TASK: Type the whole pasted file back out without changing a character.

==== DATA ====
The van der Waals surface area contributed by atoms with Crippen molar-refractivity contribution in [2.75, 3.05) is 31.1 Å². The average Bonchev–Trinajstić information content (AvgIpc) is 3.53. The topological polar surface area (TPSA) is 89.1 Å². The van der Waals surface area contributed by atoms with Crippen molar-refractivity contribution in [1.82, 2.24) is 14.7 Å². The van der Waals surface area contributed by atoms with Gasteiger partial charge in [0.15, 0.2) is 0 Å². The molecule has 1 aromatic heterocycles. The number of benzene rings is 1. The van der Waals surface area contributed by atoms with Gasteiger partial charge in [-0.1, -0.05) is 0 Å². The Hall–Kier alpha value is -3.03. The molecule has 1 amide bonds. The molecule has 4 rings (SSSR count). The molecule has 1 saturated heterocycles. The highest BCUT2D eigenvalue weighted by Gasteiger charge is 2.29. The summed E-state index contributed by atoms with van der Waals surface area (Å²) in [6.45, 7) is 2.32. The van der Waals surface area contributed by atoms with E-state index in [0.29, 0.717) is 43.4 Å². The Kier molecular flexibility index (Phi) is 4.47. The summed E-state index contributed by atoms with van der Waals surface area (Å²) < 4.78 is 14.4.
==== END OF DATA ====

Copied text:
The van der Waals surface area contributed by atoms with Crippen molar-refractivity contribution in [2.75, 3.05) is 31.1 Å². The average Bonchev–Trinajstić information content (AvgIpc) is 3.53. The topological polar surface area (TPSA) is 89.1 Å². The van der Waals surface area contributed by atoms with Crippen molar-refractivity contribution in [1.82, 2.24) is 14.7 Å². The van der Waals surface area contributed by atoms with Gasteiger partial charge in [0.15, 0.2) is 0 Å². The molecule has 1 aromatic heterocycles. The number of benzene rings is 1. The van der Waals surface area contributed by atoms with Gasteiger partial charge in [-0.1, -0.05) is 0 Å². The Hall–Kier alpha value is -3.03. The molecule has 1 amide bonds. The molecule has 4 rings (SSSR count). The molecule has 1 saturated heterocycles. The highest BCUT2D eigenvalue weighted by Gasteiger charge is 2.29. The summed E-state index contributed by atoms with van der Waals surface area (Å²) in [6.45, 7) is 2.32. The van der Waals surface area contributed by atoms with E-state index in [0.29, 0.717) is 43.4 Å². The Kier molecular flexibility index (Phi) is 4.47. The summed E-state index contributed by atoms with van der Waals surface area (Å²) < 4.78 is 14.4.